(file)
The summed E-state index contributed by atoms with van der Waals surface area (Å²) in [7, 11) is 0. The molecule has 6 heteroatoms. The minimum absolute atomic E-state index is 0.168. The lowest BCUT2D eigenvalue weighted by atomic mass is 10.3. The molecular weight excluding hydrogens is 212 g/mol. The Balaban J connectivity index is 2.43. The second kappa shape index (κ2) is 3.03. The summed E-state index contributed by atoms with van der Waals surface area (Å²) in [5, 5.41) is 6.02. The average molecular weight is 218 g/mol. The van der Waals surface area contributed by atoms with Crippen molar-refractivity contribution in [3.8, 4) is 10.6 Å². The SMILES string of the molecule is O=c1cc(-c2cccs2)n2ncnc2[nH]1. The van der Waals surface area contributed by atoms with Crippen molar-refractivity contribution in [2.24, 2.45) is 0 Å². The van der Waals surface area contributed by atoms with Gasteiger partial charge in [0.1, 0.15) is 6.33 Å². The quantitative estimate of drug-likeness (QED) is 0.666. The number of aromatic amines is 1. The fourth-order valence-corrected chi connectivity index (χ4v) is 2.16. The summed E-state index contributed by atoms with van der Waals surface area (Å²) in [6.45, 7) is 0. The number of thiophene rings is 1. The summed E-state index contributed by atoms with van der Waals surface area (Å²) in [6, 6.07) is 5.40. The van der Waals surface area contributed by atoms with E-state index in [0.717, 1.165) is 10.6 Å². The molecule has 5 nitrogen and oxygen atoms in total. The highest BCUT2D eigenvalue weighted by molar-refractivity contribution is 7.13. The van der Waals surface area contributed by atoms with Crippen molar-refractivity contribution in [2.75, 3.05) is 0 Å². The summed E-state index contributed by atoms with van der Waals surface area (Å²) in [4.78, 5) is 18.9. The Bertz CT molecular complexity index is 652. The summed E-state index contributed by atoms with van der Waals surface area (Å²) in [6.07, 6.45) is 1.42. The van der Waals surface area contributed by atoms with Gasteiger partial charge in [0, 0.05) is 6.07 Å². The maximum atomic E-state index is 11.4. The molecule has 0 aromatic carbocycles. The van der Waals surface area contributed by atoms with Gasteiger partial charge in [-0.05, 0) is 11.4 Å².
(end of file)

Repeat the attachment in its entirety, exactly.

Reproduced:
The summed E-state index contributed by atoms with van der Waals surface area (Å²) in [7, 11) is 0. The molecule has 6 heteroatoms. The minimum absolute atomic E-state index is 0.168. The lowest BCUT2D eigenvalue weighted by atomic mass is 10.3. The molecular weight excluding hydrogens is 212 g/mol. The Balaban J connectivity index is 2.43. The second kappa shape index (κ2) is 3.03. The summed E-state index contributed by atoms with van der Waals surface area (Å²) in [5, 5.41) is 6.02. The average molecular weight is 218 g/mol. The van der Waals surface area contributed by atoms with Crippen molar-refractivity contribution in [3.8, 4) is 10.6 Å². The SMILES string of the molecule is O=c1cc(-c2cccs2)n2ncnc2[nH]1. The van der Waals surface area contributed by atoms with Crippen molar-refractivity contribution in [2.24, 2.45) is 0 Å². The van der Waals surface area contributed by atoms with Gasteiger partial charge in [0.1, 0.15) is 6.33 Å². The quantitative estimate of drug-likeness (QED) is 0.666. The number of aromatic amines is 1. The fourth-order valence-corrected chi connectivity index (χ4v) is 2.16. The summed E-state index contributed by atoms with van der Waals surface area (Å²) in [6.45, 7) is 0. The number of thiophene rings is 1. The summed E-state index contributed by atoms with van der Waals surface area (Å²) in [6, 6.07) is 5.40. The van der Waals surface area contributed by atoms with E-state index in [0.717, 1.165) is 10.6 Å². The molecule has 5 nitrogen and oxygen atoms in total. The highest BCUT2D eigenvalue weighted by molar-refractivity contribution is 7.13. The van der Waals surface area contributed by atoms with Crippen molar-refractivity contribution in [2.75, 3.05) is 0 Å². The summed E-state index contributed by atoms with van der Waals surface area (Å²) in [4.78, 5) is 18.9. The Bertz CT molecular complexity index is 652. The summed E-state index contributed by atoms with van der Waals surface area (Å²) in [6.07, 6.45) is 1.42. The van der Waals surface area contributed by atoms with Gasteiger partial charge in [0, 0.05) is 6.07 Å². The maximum atomic E-state index is 11.4. The molecule has 0 aromatic carbocycles. The van der Waals surface area contributed by atoms with Gasteiger partial charge in [-0.05, 0) is 11.4 Å².